8. Add salt

9. Cover and let cook slowly, stirring occasionally. Add more water if/when needed.

10. If you want to use tomato, add it towards the end. I use a cheese grater for mine and make it into a salsa before I add it.

11. Once the potatoes are cooked, the marmitako is essentially finished. Add cubes of tuna and cook for 2-3 minutes.

12. Serve marmitako and sprinkle with fresh parsley.

Breaking potato into small chunks Finished dish of marmitako

Enjoy with your bottle of white wine!

7 comments on “Marmitako – Recipe for a Classic Basque Meal

  1. megan

    looks delicious! very interesting about the potatoes. do you think it could be made with a different kind of white wine if txakoli isn’t available? thank you!

    Reply
  2. Patricia

    Hi Megan, thank you very much for your comment! Yes, why not, I think that you can try with a different kind of white wine. Maybe try with a wine that is not so sweet? I think that a Chardonay would be a good option. It may even be good with a sweet white wine. I’m sure it won’t be bad, for sure just different :) Let us know about your results!

    Reply
  3. Luma

    Hello Patricia! I am glad I found this recipe. I am in the process of launching a food blog and I would rather make than purchase specialty ingredients. I am curious about pimientos choriceros. is it hot? sweet? smoky? Do you know what the genus sp. of the pepper is? is the paste similar to Harissa http://www.recipesource.com/side-dishes/sauces/09/rec0947.html or shatta http://www.recipesource.com/side-dishes/sauces/04/rec0499.html I appreciate any information you can give. thanks!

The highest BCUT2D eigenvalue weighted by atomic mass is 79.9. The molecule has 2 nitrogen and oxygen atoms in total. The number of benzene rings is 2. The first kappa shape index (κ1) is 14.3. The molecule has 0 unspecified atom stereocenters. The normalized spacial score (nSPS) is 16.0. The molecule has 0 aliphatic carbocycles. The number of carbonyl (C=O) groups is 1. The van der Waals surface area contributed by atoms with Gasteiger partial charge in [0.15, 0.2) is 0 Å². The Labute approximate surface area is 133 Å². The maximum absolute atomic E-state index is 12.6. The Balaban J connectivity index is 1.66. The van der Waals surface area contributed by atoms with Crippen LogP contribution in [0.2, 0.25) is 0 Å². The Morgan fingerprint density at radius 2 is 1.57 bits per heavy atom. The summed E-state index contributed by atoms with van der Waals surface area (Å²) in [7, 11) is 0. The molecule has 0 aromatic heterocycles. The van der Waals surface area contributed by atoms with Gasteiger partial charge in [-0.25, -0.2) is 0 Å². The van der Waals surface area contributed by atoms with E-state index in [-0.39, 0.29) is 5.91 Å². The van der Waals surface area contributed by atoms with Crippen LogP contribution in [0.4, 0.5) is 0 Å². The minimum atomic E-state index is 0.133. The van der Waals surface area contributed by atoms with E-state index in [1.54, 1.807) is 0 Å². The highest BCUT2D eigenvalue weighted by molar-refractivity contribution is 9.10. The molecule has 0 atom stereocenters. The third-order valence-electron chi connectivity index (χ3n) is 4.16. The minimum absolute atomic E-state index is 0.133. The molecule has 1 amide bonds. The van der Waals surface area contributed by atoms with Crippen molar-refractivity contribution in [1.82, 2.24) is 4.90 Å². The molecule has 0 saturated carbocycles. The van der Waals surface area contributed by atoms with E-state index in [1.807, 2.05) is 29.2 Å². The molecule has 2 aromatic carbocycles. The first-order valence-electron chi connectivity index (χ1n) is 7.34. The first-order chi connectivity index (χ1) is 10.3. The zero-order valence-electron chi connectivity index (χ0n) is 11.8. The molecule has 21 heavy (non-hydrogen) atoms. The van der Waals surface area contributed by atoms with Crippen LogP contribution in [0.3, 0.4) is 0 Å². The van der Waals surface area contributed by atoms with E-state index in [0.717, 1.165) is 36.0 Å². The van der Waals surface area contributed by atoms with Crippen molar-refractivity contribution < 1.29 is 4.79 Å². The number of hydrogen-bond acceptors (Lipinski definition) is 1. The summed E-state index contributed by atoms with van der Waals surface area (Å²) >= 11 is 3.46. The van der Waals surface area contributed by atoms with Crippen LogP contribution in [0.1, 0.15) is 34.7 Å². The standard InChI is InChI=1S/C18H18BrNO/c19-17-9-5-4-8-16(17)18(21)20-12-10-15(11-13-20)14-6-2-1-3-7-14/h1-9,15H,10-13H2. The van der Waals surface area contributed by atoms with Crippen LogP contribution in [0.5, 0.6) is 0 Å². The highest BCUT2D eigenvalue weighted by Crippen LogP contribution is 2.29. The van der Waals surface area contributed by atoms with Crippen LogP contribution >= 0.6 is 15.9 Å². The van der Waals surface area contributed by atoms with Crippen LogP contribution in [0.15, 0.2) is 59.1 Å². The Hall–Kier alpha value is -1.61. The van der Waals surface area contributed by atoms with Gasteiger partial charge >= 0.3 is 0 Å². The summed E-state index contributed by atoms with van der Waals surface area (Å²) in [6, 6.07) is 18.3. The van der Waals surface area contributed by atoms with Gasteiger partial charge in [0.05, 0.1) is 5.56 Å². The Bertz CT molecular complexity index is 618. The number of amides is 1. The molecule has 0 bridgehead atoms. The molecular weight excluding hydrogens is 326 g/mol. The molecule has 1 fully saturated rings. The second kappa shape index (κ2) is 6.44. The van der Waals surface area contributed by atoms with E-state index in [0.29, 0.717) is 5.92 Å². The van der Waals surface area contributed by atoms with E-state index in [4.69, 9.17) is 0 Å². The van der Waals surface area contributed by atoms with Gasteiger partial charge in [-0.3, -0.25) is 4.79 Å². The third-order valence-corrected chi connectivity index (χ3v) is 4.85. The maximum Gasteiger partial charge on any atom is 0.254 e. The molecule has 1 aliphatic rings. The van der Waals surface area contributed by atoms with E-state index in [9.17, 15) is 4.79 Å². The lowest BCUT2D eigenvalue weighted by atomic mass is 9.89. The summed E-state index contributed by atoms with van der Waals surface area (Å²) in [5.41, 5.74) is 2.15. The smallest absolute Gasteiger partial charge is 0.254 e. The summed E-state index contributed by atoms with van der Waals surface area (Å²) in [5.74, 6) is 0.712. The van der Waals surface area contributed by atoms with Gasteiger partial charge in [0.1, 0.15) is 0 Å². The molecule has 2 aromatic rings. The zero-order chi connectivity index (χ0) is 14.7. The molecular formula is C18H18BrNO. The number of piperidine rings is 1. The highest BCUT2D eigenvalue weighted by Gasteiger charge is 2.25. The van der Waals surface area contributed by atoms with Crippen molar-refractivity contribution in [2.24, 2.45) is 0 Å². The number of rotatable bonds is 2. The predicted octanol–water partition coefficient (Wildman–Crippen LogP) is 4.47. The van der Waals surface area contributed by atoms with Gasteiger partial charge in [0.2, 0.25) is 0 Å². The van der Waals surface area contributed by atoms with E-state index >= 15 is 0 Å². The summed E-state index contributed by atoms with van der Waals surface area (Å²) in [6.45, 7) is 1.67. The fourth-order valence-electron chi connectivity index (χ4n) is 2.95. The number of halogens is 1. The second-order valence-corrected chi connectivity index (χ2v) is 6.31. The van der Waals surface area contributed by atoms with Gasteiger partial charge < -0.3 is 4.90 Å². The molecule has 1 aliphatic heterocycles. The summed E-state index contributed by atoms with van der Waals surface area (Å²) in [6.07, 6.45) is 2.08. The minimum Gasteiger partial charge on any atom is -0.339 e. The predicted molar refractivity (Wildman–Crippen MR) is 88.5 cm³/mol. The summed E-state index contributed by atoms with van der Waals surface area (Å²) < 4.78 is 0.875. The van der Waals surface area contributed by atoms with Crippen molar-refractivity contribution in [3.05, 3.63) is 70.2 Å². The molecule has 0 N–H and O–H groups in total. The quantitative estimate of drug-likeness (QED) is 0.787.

Reply
  4. Patricia

    Hello Luma, thanks for your comment! The pimientos choriceros aren’t hot or smoky, maybe a little bit sweet, but just a little. They just have a very characteristic taste that is very difficult to explain… Maybe it will help you to know that they are of the species Capsicum annuum (https://en.wikipedia.org/wiki/Capsicum_annuum). However, I think that you didn’t understand what the “carne de pimiento choricero” is. “Carne” means “meat” in Spanish and when you buy the paste of “carne de pimiento choricero” what you get is just that, the meat of the pepper, no other spices or ingredients are added. It is just a way to pack and store them easier. If you don’t have pimientos choriceros but have the option to buy the paste, I highly recommend it or it will be very difficult to give the dish the “correct” (relatively speaking) taste. We wish you luck with your new blog!

    Reply
  5. Javier Moratinos

    Hi, just to say that in Spain we use Spanish sweet paprika if we don’t have “pimientos choriceros”. Any light dry and fruity white wine should do the trick. Thanks for the recipy.

    Javier

    Reply
  6. Rowena

    Excellent! I am so glad that you went on to explain why the potatoes are broken instead of sliced because I saw that on an episode of Junior Masterchef Spain and wondered what was the purpose of doing so. I only sourced the pimiento choricero after I tried your recipe (that tip by Javier was invaluable) so look forward to trying it again!

    Reply